2018 Print Forecast: Paper Prices & Postal Rates Will Rise

By: D. Eadward Tree


Declining demand is supposed to cause lower prices, but the magazine industry’s key suppliers are likely to defy the law of supply of demand in 2018, with both paper companies and the U.S. Postal Service raising prices by a little – and perhaps by a lot.

Yes, folks, it’s that most wonderful time of year, when the kids are back in school and publishers turn their thoughts to everyone’s favorite annual task – budgets. Here to help you is Dead Tree Edition’s annual forecast of paper, postal, and print pricing, plus a few tidbits of advice and a bonus advertising forecast.

Paper Prices Will Continue to Rise

Told ya so.

In our print forecast for 2017, we warned that “significant moves in the currency markets . . . could be especially disruptive for U.S. buyers of magazine-quality paper.” The U.S. dollar promptly strengthened, making Mr. Tree sound like Chicken Little for a while.

But now the U.S. dollar is weakening, declining more than 10% against the Canadian dollar in the past 90 days. Not coincidentally, the price of magazine paper is on the rise and likely to end the year about 5% above its mid-2017 trough.

You can also blame the higher prices on single-stream recycling. The American practice of mixing paper, glass, metal, and plastics in the same bins raised the level of contaminants in recovered paper, making it a less efficient fiber source. Most U.S. mills that relied heavily on recycled pulp were forced out of business.

For a while, China’s pulp-hungry mills picked up the slack. But Chinese authorities recently responded to the poor quality by reclassifying much of the U.S.’s recovered paper as garbage and blocking its import. Panicked Chinese mills that relied on recycled have been snapping up virgin pulp, causing worldwide pulp prices to soar – and thereby increasing the cost of making paper.

The analytics firm RISI predicts prices for magazine paper will inch up another percentage point or two during 2018. Given recent trends, Mr. Tree thinks the prices could rise even more than that.

Expect a Postal Rate Increase

What we know for sure is that postal officials are planning to increase Periodical rates an average of about 2% in January. Co-mailed and large-circulation titles will pay less than the average, while smaller titles that don’t co-mail will pay more.

But the big worry is the unknown – what will come out of the Postal Regulatory Commission’s 10th anniversary review of the law that established the inflation-based cap on rate increases.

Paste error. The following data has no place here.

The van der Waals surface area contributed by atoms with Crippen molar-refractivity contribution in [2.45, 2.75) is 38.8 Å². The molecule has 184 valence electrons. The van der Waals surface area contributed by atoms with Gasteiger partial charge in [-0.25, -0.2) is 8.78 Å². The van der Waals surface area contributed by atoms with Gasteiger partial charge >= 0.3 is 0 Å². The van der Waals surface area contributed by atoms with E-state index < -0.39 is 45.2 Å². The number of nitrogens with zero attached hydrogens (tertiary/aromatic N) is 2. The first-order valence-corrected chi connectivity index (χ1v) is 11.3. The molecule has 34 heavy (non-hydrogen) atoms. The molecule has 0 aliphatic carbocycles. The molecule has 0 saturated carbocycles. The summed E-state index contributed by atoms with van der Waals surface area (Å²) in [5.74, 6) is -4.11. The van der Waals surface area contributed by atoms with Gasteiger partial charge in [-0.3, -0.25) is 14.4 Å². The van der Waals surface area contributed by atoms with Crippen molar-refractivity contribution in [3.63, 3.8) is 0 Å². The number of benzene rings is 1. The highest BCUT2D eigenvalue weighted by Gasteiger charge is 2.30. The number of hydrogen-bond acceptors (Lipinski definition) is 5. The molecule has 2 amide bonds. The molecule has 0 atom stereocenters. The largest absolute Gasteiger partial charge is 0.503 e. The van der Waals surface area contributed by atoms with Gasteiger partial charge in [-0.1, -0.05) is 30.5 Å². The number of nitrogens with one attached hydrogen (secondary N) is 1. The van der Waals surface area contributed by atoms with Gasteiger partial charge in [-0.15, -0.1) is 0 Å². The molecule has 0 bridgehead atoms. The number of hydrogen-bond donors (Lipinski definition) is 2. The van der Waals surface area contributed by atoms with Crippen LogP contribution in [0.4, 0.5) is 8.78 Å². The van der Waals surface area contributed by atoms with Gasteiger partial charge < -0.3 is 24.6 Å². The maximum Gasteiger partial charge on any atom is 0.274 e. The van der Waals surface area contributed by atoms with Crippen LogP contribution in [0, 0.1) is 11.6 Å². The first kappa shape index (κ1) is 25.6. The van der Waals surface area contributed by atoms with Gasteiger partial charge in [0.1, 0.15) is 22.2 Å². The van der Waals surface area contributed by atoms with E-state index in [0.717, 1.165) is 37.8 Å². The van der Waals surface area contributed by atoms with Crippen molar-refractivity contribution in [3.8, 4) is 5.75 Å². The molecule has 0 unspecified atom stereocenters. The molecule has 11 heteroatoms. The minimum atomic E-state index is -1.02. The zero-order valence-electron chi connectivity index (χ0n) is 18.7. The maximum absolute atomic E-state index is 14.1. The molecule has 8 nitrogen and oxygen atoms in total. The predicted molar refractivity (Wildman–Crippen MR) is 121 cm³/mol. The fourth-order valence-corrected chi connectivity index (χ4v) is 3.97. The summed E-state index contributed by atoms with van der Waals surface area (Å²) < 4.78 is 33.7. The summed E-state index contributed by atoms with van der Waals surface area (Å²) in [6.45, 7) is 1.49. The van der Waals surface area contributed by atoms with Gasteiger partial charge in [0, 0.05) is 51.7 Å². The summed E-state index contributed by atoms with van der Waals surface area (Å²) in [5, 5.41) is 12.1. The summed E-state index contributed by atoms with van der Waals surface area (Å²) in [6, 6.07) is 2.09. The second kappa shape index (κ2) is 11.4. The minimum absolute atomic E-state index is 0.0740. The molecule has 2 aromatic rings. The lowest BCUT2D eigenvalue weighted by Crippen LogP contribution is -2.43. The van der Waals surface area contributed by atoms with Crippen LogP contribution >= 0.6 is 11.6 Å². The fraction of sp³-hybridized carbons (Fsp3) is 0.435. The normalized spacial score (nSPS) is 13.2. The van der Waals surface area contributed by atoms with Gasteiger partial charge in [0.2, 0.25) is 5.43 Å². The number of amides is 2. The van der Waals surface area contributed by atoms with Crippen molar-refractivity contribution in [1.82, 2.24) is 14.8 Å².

There’s been widespread speculation that the PRC’s review, likely to be revealed in the next few weeks, will ease the cap and allow higher rate hikes. Some reports have speculated about rates rising as much as 20%. Periodicals, especially those mailed by non-profits, are especially likely to get hit with rate hikes because the USPS supposedly loses money on those products.

Any significant breach of the rate cap is likely to face legal challenges, with implementation delayed at least for most of 2018. In any case, the best move for publishers is to work with their printers (or to find new printers) to take full advantage of co-mailing, dropshipping, and other methods of reducing their postage bills.

Custom Print Will Drive Growth

Ad revenue for consumer magazines will decline at an annual rate of 8.8% over the next three years, according to the widely cited PwC forecasts, while trade magazines will drop “only” 6%. That’s actually an improvement from recent reports of declines in the mid-teens.

But those are averages. The big general-interest titles are suffering mightily, while those serving specific interests, industries, or regions seem to be faring better. As in the digital world, the trend in print advertising is to targeted messages.

“Print advertising is dead – except for custom,” a veteran magazine-media advertising rep told me recently. He wasn’t whining; he’s had a pretty good 2017 in both print and digital sales.

That print success has come despite increasing difficulty selling ad pages. The same advertisers that balk at renewing $100 CPM magazine pages, he says, are eagerly shelling out 10 times that rate for custom distribution (such as an insert sent only to select subscribers or sponsorship of a magazine’s conference edition). Or even 100 times -- $10 per copy -- for custom publications. Digital printing technology makes this level of customization and targeting possible.